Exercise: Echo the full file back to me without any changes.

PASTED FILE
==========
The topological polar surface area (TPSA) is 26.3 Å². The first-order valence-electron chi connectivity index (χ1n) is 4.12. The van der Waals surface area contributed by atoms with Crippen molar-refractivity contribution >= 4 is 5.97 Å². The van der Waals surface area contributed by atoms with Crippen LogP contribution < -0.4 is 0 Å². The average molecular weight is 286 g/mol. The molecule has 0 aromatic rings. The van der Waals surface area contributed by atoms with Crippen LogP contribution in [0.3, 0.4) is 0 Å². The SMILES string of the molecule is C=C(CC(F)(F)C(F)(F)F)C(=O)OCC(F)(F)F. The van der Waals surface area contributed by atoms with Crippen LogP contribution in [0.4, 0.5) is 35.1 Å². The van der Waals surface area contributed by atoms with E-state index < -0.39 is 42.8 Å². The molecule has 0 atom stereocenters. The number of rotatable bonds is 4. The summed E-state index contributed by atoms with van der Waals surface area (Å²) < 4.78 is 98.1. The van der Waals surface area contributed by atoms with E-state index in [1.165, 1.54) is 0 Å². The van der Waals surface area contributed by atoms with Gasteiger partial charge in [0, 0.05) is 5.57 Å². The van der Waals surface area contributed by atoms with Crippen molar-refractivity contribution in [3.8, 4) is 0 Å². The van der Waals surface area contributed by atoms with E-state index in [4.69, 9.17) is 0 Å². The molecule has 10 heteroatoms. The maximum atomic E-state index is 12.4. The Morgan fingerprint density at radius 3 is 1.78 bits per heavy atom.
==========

The topological polar surface area (TPSA) is 26.3 Å². The first-order valence-electron chi connectivity index (χ1n) is 4.12. The van der Waals surface area contributed by atoms with Crippen molar-refractivity contribution >= 4 is 5.97 Å². The van der Waals surface area contributed by atoms with Crippen LogP contribution < -0.4 is 0 Å². The average molecular weight is 286 g/mol. The molecule has 0 aromatic rings. The van der Waals surface area contributed by atoms with Crippen LogP contribution in [0.3, 0.4) is 0 Å². The SMILES string of the molecule is C=C(CC(F)(F)C(F)(F)F)C(=O)OCC(F)(F)F. The van der Waals surface area contributed by atoms with Crippen LogP contribution in [0.4, 0.5) is 35.1 Å². The van der Waals surface area contributed by atoms with E-state index < -0.39 is 42.8 Å². The molecule has 0 atom stereocenters. The number of rotatable bonds is 4. The summed E-state index contributed by atoms with van der Waals surface area (Å²) < 4.78 is 98.1. The van der Waals surface area contributed by atoms with E-state index in [1.165, 1.54) is 0 Å². The van der Waals surface area contributed by atoms with Gasteiger partial charge in [0, 0.05) is 5.57 Å². The van der Waals surface area contributed by atoms with Crippen molar-refractivity contribution in [3.8, 4) is 0 Å². The van der Waals surface area contributed by atoms with E-state index in [4.69, 9.17) is 0 Å². The molecule has 10 heteroatoms. The maximum atomic E-state index is 12.4. The Morgan fingerprint density at radius 3 is 1.78 bits per heavy atom.